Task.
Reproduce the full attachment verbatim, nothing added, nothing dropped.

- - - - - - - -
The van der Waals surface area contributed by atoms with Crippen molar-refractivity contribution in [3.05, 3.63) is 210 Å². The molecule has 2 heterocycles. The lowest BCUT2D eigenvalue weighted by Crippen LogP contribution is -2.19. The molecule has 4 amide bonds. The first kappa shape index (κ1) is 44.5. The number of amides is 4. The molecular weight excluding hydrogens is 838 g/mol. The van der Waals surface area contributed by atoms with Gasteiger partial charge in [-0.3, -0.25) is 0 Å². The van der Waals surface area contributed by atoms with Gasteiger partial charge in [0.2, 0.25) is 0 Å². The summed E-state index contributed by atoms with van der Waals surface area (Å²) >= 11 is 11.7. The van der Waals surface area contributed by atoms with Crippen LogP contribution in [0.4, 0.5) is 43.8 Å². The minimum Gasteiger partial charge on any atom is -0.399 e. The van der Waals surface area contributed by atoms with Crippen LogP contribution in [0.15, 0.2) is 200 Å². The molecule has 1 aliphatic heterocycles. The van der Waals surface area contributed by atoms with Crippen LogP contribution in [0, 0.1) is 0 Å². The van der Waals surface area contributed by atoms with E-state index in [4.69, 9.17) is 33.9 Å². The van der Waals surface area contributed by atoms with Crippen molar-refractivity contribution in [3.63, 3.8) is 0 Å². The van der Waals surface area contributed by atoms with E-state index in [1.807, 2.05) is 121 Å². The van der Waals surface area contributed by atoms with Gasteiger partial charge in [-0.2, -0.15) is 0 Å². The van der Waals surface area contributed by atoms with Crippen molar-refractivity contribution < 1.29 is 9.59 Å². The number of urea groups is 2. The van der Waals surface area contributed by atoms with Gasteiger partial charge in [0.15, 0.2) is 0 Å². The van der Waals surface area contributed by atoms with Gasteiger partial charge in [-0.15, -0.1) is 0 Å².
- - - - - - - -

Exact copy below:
The van der Waals surface area contributed by atoms with Crippen molar-refractivity contribution in [3.05, 3.63) is 210 Å². The molecule has 2 heterocycles. The lowest BCUT2D eigenvalue weighted by Crippen LogP contribution is -2.19. The molecule has 4 amide bonds. The first kappa shape index (κ1) is 44.5. The number of amides is 4. The molecular weight excluding hydrogens is 838 g/mol. The van der Waals surface area contributed by atoms with Gasteiger partial charge in [-0.3, -0.25) is 0 Å². The van der Waals surface area contributed by atoms with Gasteiger partial charge in [0.2, 0.25) is 0 Å². The summed E-state index contributed by atoms with van der Waals surface area (Å²) >= 11 is 11.7. The van der Waals surface area contributed by atoms with Crippen LogP contribution in [0.4, 0.5) is 43.8 Å². The minimum Gasteiger partial charge on any atom is -0.399 e. The van der Waals surface area contributed by atoms with Crippen LogP contribution in [0.15, 0.2) is 200 Å². The molecule has 1 aliphatic heterocycles. The van der Waals surface area contributed by atoms with Crippen LogP contribution in [0, 0.1) is 0 Å². The van der Waals surface area contributed by atoms with E-state index in [4.69, 9.17) is 33.9 Å². The van der Waals surface area contributed by atoms with Crippen molar-refractivity contribution in [3.63, 3.8) is 0 Å². The van der Waals surface area contributed by atoms with E-state index in [1.807, 2.05) is 121 Å². The van der Waals surface area contributed by atoms with Gasteiger partial charge in [-0.2, -0.15) is 0 Å². The van der Waals surface area contributed by atoms with Crippen molar-refractivity contribution < 1.29 is 9.59 Å². The number of urea groups is 2. The van der Waals surface area contributed by atoms with Gasteiger partial charge in [0.15, 0.2) is 0 Å². The van der Waals surface area contributed by atoms with Gasteiger partial charge in [-0.15, -0.1) is 0 Å².